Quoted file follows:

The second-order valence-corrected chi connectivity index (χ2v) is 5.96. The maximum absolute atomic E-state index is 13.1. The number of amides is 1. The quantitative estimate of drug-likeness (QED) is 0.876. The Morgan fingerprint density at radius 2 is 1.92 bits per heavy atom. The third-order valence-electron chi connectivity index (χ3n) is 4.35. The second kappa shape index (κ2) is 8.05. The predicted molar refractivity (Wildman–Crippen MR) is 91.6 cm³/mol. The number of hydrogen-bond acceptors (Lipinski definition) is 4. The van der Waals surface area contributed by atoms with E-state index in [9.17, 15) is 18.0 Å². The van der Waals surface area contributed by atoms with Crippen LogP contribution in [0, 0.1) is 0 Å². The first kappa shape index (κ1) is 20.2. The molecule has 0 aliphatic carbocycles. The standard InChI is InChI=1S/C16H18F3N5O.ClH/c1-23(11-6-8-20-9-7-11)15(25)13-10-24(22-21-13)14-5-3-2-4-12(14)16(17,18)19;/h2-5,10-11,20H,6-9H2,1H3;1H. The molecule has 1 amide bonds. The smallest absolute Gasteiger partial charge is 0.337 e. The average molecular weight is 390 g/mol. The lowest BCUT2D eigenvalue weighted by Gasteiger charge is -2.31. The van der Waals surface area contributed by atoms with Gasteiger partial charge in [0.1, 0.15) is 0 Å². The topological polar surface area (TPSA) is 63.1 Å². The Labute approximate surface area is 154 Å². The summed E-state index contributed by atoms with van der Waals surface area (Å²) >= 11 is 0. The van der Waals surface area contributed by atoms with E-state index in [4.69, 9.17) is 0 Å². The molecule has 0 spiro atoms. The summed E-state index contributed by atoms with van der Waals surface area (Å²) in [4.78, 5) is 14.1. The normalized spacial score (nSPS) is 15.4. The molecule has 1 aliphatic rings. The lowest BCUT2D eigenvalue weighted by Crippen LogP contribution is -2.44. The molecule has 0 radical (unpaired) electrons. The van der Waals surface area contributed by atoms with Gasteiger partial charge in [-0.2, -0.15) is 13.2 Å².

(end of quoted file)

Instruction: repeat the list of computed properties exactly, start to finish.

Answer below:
The second-order valence-corrected chi connectivity index (χ2v) is 5.96. The maximum absolute atomic E-state index is 13.1. The number of amides is 1. The quantitative estimate of drug-likeness (QED) is 0.876. The Morgan fingerprint density at radius 2 is 1.92 bits per heavy atom. The third-order valence-electron chi connectivity index (χ3n) is 4.35. The second kappa shape index (κ2) is 8.05. The predicted molar refractivity (Wildman–Crippen MR) is 91.6 cm³/mol. The number of hydrogen-bond acceptors (Lipinski definition) is 4. The van der Waals surface area contributed by atoms with E-state index in [9.17, 15) is 18.0 Å². The van der Waals surface area contributed by atoms with Crippen LogP contribution in [0, 0.1) is 0 Å². The first kappa shape index (κ1) is 20.2. The molecule has 0 aliphatic carbocycles. The standard InChI is InChI=1S/C16H18F3N5O.ClH/c1-23(11-6-8-20-9-7-11)15(25)13-10-24(22-21-13)14-5-3-2-4-12(14)16(17,18)19;/h2-5,10-11,20H,6-9H2,1H3;1H. The molecule has 1 amide bonds. The smallest absolute Gasteiger partial charge is 0.337 e. The average molecular weight is 390 g/mol. The lowest BCUT2D eigenvalue weighted by Gasteiger charge is -2.31. The van der Waals surface area contributed by atoms with Gasteiger partial charge in [0.1, 0.15) is 0 Å². The topological polar surface area (TPSA) is 63.1 Å². The Labute approximate surface area is 154 Å². The summed E-state index contributed by atoms with van der Waals surface area (Å²) >= 11 is 0. The van der Waals surface area contributed by atoms with E-state index in [4.69, 9.17) is 0 Å². The molecule has 0 spiro atoms. The summed E-state index contributed by atoms with van der Waals surface area (Å²) in [4.78, 5) is 14.1. The normalized spacial score (nSPS) is 15.4. The molecule has 1 aliphatic rings. The lowest BCUT2D eigenvalue weighted by Crippen LogP contribution is -2.44. The molecule has 0 radical (unpaired) electrons. The van der Waals surface area contributed by atoms with Gasteiger partial charge in [-0.2, -0.15) is 13.2 Å².